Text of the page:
In thisrespect the G20 group of major economies unveiled on October 5 a fifteen point packageof measures drawn up by the Organisation for Economic Co-operation andDevelopment (OECD). These aim to changerules dating back decades on how cross-border commerce is taxed by increasing transparency, closing loopholes andrestricting the use of offshore financial centres by taxing economic activities where they takeplace and where value is created.

The OECD believes that the amount of untaxed moneymoved annually into offshore centres is in the US$100 billion to US$240 billionrange and such profit concentration is resulting in significant losses in taxrevenues.

But beyond this, the process of what is formally knownas ‘base erosion and profit shifting’ hasbecome so political an issue that the response to corporate tax avoidance is likely to figure increasinglyin elections in many parts of the world including the US and Europe.

As the EuropeanEconomic Affairs Commissioner, Pierre Moscovici, recently observed, ‘electoratescannot stand anymore paying their fair share of taxes, and contributing tofiscal consolidation while companies, especially multinationals, avoid tax’.

Whether what is now being proposed comes to passremains to be seen as it will be up to each G20 government to eschew excessive taxcompetition and develop and implement the necessary legislation andregulations, which are even then only likely to be as strong as in the weakestjurisdiction.

The independentCaribbean and the overseas territories have observably prospered from offshorefinancial services. They have expandedand diversified their products and outreach – for instance in the BVI’s case intoChina though a Hong Kong office – and have been at the forefront of a process thatBarbados’ former Prime Minister Owen Arthur recently described as ‘reimagining’the Caribbean economy.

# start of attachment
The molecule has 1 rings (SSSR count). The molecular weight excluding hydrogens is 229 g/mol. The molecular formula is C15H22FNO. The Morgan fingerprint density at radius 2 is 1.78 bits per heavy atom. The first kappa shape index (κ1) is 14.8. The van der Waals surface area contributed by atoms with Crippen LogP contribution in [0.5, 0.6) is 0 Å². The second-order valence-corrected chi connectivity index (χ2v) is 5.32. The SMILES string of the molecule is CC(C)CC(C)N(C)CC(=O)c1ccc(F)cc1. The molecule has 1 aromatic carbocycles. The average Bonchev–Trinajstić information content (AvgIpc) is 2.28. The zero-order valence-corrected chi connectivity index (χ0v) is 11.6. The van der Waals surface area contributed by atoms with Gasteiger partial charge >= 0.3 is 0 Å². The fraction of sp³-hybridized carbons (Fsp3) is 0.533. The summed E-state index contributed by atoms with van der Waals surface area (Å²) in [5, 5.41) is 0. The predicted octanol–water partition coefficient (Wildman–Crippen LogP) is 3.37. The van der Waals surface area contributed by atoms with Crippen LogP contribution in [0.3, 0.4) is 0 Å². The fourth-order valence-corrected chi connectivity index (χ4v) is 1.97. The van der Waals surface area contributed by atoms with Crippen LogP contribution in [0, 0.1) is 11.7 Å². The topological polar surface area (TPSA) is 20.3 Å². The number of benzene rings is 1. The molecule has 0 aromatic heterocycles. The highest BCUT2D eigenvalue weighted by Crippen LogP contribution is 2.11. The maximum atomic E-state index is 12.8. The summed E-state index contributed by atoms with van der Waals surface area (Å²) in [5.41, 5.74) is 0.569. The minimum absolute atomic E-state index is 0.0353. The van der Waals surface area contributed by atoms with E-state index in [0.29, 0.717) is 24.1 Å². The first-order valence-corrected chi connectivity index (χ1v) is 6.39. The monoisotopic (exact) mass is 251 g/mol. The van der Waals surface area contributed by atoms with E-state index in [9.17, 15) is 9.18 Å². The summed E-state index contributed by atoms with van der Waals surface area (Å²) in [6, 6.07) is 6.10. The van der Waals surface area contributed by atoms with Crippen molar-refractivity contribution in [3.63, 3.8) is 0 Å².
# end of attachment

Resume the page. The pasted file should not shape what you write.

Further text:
Notwithstanding, the problem for the Caribbean is that it is faced with deploying factual andpragmatic arguments about its own development against those in much largernations who, with some justification, are emotionally and philosophicallyengaged in a national debate about taxation, social equity and domesticpolitics.

Ultimatelythis makes the issue one of sovereignty; and who has the right to manage aworld in which legal jurisdictions no longer have much relevance to fungible internationalcapital, and in which companies and individuals are able legally to take advantageof even the slightest global variations in tax and other rules.

It isalso about the political implications of the growing social inequality that hasemerged in developed and advanced developing nations, largely because economicglobalisation has primarily benefitted those with access to capital and marketsthough vehicles such as hedge funds, high frequency trading, dedicatedcommunications, tax arbitrage and switching citizenship.

The Caribbeanunfortunately stands at the crossroads of these unresolved conflicts, actualand philosophical. As with commodities and freer trade before, it seems again likelyto be about to suffer collateral damage in the global process of rebalancing.

DavidJessop is a consultant to the Caribbean Council and can be contacted at


Previouscolumns can be found at www.caribbean-council.org